• If the file seems to be a file you want to move once finished, it searches the same file with ".finished" (example: "toto.001.exr.finished").
  • If this file exists, it moves the origin file and removes the ".finished" one and start the main loop again.
  • Once the render is done (so every images are finished), you ask the thread to stop itself.

As you can see, this method requires that you create a ".finished" file each time an image is finished. This is because it's impossible for the thread to know when an image is actually completed. The creation of this ".finished" file can be handled in a thousand different ways (For Maya, a simple "Post render frame" should do the job) so I won't go into the details. :siffle:

The code

Here it is:

import os, threading, re, time
class MoverThread( threading.Thread ) :
	def __init__( self, dirTocheck, dirToMoveIn, patternToCheck, force=False ) :
		threading.Thread.__init__( self )
		self._terminate = False
		self.dirTocheck = dirTocheck
		self.dirToMoveIn = dirToMoveIn
		self.force = force
		# regex pattern
		self.patternToCheck = patternToCheck
		self.rePattern = re.compile( patternToCheck )
		# sanity check
		if not os.path.isdir(self.dirTocheck) :
			raise Exception( "The given directory (dirTocheck) is not a valid directory -> %s" %  self.dirTocheck )
		if not os.path.isdir(self.dirToMoveIn) :
			raise Exception( "The given directory (dirToMoveIn) is not a valid directory -> %s" %  self.dirToMoveIn )
	def run( self ) :
		filesNotMoved = []
		while not self._terminate :
			# we wait 3 seconds before do anything
			time.sleep( 3 )
			# for every "entry" (file or folder) in the folder we check it have the good pattern. If it has, we check for a ".finished" file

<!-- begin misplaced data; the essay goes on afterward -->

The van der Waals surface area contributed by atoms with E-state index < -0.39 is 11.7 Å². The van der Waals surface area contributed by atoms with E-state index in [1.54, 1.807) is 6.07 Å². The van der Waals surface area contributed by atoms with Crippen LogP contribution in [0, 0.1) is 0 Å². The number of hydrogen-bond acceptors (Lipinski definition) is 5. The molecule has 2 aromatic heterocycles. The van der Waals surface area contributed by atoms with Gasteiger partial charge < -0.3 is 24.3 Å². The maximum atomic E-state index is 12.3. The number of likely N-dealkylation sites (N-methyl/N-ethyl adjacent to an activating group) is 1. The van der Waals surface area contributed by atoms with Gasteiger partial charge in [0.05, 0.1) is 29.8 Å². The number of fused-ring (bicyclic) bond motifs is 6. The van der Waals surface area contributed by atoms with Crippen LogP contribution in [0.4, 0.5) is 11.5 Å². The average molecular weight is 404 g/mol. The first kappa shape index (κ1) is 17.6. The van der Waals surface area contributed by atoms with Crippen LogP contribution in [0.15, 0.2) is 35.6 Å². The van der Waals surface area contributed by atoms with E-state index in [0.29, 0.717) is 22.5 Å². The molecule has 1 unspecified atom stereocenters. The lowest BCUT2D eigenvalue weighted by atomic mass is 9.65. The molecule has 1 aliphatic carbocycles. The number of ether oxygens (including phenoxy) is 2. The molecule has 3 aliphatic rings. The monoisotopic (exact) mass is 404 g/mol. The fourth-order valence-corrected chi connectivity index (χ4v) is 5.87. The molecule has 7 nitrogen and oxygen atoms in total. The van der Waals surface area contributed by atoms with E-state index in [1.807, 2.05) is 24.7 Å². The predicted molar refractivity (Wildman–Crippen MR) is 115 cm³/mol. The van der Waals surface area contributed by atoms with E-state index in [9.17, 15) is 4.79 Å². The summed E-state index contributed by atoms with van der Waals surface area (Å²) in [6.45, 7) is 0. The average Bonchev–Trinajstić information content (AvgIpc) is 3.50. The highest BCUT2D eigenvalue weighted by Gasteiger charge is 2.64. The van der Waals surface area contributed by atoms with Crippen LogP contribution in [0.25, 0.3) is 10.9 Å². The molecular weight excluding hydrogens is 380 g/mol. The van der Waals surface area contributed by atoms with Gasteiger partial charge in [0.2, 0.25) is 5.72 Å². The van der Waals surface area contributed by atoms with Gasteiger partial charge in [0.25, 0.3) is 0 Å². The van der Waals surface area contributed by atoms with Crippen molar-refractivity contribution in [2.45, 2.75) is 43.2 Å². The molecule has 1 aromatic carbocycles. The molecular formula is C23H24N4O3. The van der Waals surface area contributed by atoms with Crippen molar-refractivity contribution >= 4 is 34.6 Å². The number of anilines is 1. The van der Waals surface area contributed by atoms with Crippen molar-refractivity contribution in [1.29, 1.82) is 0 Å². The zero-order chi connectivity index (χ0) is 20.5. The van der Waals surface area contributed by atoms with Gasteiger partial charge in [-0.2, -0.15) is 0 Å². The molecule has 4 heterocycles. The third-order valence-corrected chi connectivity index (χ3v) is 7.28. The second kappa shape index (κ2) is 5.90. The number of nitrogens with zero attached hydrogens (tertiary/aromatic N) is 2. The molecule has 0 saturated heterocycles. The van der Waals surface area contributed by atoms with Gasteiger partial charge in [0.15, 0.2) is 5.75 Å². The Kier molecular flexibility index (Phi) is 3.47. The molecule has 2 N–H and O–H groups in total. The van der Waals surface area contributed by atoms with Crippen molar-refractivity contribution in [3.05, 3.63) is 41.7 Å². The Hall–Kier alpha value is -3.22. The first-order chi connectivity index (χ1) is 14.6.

for entry in os.listdir( self.dirTocheck ) :
				# check the current entry is "compliant" with the given regex
				if not self.rePattern.match( entry ) :
				srcFilePath = os.path.join( self.dirTocheck, entry )
				dstFilePath = os.path.join( self.dirToMoveIn, entry )
				if os.path.isfile( srcFilePath+".finished" ) :
					# destination file aready exist?
					if os.path.isfile( dstFilePath ) and not self.force:
						# don't add the entry if it is already in the list
						if not entry in filesNotMoved :
							filesNotMoved.append( entry )
					# move the file to it new location
					os.rename( srcFilePath, dstFilePath )
					os.remove( srcFilePath+".finished" )
					print "File %s moved to %s" % ( entry, self.dirToMoveIn )
					break	# restart the while loop to avoid to continue the list of file we maybe have removed: ".finished"
		print "Terminated!"
		for fileNotMoved in filesNotMoved :
			print "Already exists: Can't move %s to %s" % ( fileNotMoved, self.dirToMoveIn )
	def join( self ) :
		self._terminate = True
		threading.Thread.join( self )

As you can see (or not), everything happens in a thread.

It's used like this:

import waitFinishAndCopy
myMoverThread = waitFinishAndCopy.MoverThread("/a/local/path/", "/a/network/path/", "^toto\.[0-9]{4}\.exr$")
# start rendering, do rendering, end rendering.

And voila!


I hope this modest prototype will inspire you if you are experiencing delays on your network. :mechantCrash:

I also suggest to do some profiling on your core network applications, especially if they are used by many people. Their behavior is always interesting (and sometimes surprising).

Have a nice day!